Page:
White House Deputy Press Secretary Judd Deere defended federal agencies making these rules final before Trump leaves office.

“The American people elected Donald Trump as president for a four-year term, not until Nov. 3, 2020,” Deere said. “President Trump’s first term goes until Jan. 20, 2021 as prescribed by the U.S. Constitution and he has every right to continue to advance policies that fulfill the commitments and promises he made to the country just as every president before him has done.”

FOIA dump reveals differing views on religious carve-outs

The Blade’s FOIA lawsuit, which was filed September in the District Court of D.C. and sought internal emails with words “religion” and “religious” from the Labor Department’s Office of Federal Contract Compliance Programs, yielded its first results last week.

The emails reveal Debra Carr, who has been serving as director of policy for OFCCP, appeared to want nothing to do with regulatory changes proposed by Trump political appointees and signaled that view — sometimes gently, sometimes not so gently — in the email chains.

According to her bio, Carr joined OFCCP after serving as an attorney for the U.S. Commission on Civil Rights. Among the reports she wrote were those evaluating the Native American healthcare system and the need to reauthorize the Indian Healthcare Improvement Act; assessing the effectiveness of the No Child Left Behind Act; and reviewing the usefulness of Executive Order 12898 and Title VI as tools for achieving environmental justice.

Carr also worked as a civil rights lawyer at the U.S. Justice Department White House office and headed a White House office representing the United States at the United Nations on issues related to racism and xenophobia, her bio says.

In response to language for a proposed 2017 executive order President Trump would sign on religious liberty, Carr, when pressed for input, writes in an email dated May 2, 2017: “I haven’t looked at what this means in application related to LGBT enforcement and the existing religious exemption.”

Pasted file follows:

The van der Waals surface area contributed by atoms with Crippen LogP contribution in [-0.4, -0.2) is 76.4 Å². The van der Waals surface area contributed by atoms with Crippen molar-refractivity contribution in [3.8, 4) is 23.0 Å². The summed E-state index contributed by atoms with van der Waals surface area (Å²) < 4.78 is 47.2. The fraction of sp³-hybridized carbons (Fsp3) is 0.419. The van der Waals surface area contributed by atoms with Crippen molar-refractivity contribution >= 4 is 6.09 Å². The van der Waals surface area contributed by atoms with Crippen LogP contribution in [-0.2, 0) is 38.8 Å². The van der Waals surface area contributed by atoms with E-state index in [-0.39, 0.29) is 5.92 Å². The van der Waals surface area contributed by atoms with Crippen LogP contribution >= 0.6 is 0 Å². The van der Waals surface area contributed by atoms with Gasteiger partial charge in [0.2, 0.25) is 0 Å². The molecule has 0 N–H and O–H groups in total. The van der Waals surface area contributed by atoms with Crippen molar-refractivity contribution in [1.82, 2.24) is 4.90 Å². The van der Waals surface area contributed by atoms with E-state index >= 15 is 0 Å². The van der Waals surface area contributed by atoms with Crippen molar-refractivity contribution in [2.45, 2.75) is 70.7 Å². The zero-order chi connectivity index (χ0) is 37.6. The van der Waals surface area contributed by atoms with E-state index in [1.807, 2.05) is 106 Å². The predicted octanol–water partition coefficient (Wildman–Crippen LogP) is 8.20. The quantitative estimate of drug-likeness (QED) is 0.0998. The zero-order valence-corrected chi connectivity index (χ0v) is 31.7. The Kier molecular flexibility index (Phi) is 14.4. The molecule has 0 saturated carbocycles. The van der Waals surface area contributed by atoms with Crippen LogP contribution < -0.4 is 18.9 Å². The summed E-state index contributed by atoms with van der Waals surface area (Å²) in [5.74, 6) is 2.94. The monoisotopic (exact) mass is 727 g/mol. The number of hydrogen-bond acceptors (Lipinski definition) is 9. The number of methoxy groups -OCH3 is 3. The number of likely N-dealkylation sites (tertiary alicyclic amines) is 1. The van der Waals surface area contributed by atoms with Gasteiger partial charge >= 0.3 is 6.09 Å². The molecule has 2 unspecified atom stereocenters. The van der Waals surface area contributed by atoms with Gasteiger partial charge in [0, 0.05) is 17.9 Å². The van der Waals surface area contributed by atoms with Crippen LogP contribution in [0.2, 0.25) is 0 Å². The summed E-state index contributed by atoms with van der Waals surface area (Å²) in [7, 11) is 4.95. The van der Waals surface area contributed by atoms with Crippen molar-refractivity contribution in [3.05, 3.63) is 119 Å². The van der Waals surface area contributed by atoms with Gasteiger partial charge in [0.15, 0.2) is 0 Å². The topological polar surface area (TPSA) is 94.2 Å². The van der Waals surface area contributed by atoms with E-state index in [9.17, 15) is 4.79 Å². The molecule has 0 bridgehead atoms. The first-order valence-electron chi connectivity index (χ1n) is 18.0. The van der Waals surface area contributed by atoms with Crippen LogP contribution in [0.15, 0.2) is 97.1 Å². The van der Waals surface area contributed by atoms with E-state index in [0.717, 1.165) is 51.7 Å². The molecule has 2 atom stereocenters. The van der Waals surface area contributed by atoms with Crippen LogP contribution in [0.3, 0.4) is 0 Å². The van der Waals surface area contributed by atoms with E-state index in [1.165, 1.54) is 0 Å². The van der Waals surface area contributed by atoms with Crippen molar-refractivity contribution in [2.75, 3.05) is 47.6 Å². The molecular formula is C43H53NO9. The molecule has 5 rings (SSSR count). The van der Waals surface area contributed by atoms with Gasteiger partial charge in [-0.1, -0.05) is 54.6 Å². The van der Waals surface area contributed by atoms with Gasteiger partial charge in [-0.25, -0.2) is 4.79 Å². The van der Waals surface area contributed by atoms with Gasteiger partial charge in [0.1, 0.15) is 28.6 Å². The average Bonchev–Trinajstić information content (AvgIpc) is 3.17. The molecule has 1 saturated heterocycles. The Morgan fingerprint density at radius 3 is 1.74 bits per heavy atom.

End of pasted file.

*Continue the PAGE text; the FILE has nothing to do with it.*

In an earlier part of the email chain, Carr says she and the solicitor of labor agree on some language components, but instructs officials she “won’t sign off unless you clear these joint comments.” Carr adds if that language isn’t cleared she “will reply ‘no comment, defer to SOL for legal opinion’ or just ‘no comment.’”

The clearance Carr sought, however, apparently never came. In a subsequent email, Carr makes good on her threat and writes, “OFCCP has no programmatic comment but defers to SOL for substantive legal review and comment.”

In a separate exchange, Carr expresses displeasure after she received as part of the comment process for rule changes an email from Ché Walker, who identifies as “Citizen of the United States of America” and urges the Labor Department not to change regulations to allow religious institutions that accept federal money to engage in discriminatory practices.

“Not sure why I got this,” writes Carr. When a staffer explains to her it came to her in error and should be directed elsewhere in the Labor Department, Carr replies, “This is the second one.”

The staffer replies OFFCP is coming up with “a blanket response” to allow her to point respondents to the right portal, but Carr wasn’t having it.

“Sorry, no time to reply to them I’ve got enough email in my inbox to get through,” Carr writes. “As long as the NPRM is correct you guys are covered.”

The Labor Department didn’t respond to a request for comment for this article, nor did Carr through the Labor Department.

Many emails in the 175-page initial production are heavily redacted. The Labor Department concealed personal contact information and cited deliberative language claims to redact other content.